Thomas Benjamin Wild “Well, This Is Shit”

Thomas Benjamin Wild “Well, This Is Shit”

Thomas Benjamin Wild “Well This Is Shit”

I’m not sure how you feel, but everyone here at Calamity Politics pretty much shares the same sentiment as Thomas Benjamin Wild, Esq. Some of us show it in unexpected rages, others by isolation, others by denial, others by thoughts of self-harm.  Hopefully, if Joe is right we should be able to celebrate the 4th of July with friends and family, until then, “Well This Is Shit.” This is a serious matter. If you are feeling suicidal call for help.  The National Suicide Hotline: 800-273-8255.

COVID-19 Is Taking A Mental Toll


COVID-19 Is Taking A Mental Toll,

But We Can Fight Back

By Wes and Anna Hessel

 Coronavirus Cuts Deep

As we move into summer, we leave Mental Health Awareness Month (May) behind. We are now looking forward to longer, warmer days, and the associated activities. But, the cold chill of COVID-19 and the resulting restrictions are creating problems well beyond the physical illness.  Researchers are now documenting emotional and psychological issues related to the coronavirus. An article in looked at the mental and the physical effects of the illness. Studies in China found lingering physical symptoms such as myalgia and dizziness. On a self-rated health status questionnaire patients also noted significant mental disturbances related to the pandemic.  People described increased occurrence of anxiety, stress, and depression.  In a study group of over 1250 individuals exposed to the coronavirus, more than 33%  exhibited insomnia, 45% had anxiety, 50% reported depression, and almost 72% described distress.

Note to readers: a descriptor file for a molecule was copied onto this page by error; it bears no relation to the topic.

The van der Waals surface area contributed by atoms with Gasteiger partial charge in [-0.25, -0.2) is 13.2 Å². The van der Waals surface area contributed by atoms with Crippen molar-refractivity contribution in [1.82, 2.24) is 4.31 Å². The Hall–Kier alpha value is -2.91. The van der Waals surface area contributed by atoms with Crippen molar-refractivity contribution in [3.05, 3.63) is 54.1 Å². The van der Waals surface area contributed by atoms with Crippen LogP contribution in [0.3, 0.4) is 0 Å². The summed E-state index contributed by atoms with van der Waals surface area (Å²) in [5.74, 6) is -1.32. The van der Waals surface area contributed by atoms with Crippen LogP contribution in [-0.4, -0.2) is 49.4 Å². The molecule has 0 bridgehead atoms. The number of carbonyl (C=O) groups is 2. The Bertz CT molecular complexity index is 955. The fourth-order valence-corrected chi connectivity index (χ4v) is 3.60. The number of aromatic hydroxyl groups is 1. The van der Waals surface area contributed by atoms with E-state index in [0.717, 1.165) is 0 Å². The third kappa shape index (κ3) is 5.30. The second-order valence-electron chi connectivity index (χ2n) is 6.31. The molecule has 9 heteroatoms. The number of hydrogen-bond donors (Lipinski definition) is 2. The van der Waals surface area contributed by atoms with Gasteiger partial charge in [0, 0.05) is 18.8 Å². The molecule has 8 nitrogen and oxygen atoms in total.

Long Term Effects

The SARS-CoV epidemic in 2003 showed the emotional cost is unlikely to be a passing problem.  Researchers in Hong Kong looked at 90 survivors of that virus.  The study group was considered well-educated with a mean age of 41. Thirty percent of them were health care professionals. One in ten in that study had at least one family member die of SARS-CoV. Overall, close to 60% had some form of mental disorder – over 6% a type of agoraphobia, 13% had a panic issue, more than 44% suffered from major depression, and nearly 48% suffered from PTSD.  When re-examined 2½ years after recovery, 3% still suffered from agoraphobia, almost 8% still suffered from a panic disorder, 13% major depression, and 25% displayed PTSD.

Continue reading

The Dangers Of Sugar

The Dangers Of Sugar

The dangers of sugar are not obvious. The danger comes with the amount and daily intake

The dangers of sugar are compounded by repeated use. Sugar works slowly, its devastating results often taking years to manifest themselves in measurable ways, such as diabetes.

The Dangers Of Sugar

By D. S. Mitchell

When I started writing this article, my intention was to write a quick easy read, nothing in-depth, certainly nothing scientific. Something along the lines of, “Ten Reasons To Kick The Sugar Habit”. That plan was quickly dashed as I read one scary article after another explaining the dangers of sugar consumption. If you are suffering from any of the diseases highlighted in this article, remember, you are not alone. If you want a better, longer life, it is time to take a look at your relationship with sugar in all of its malevolent forms.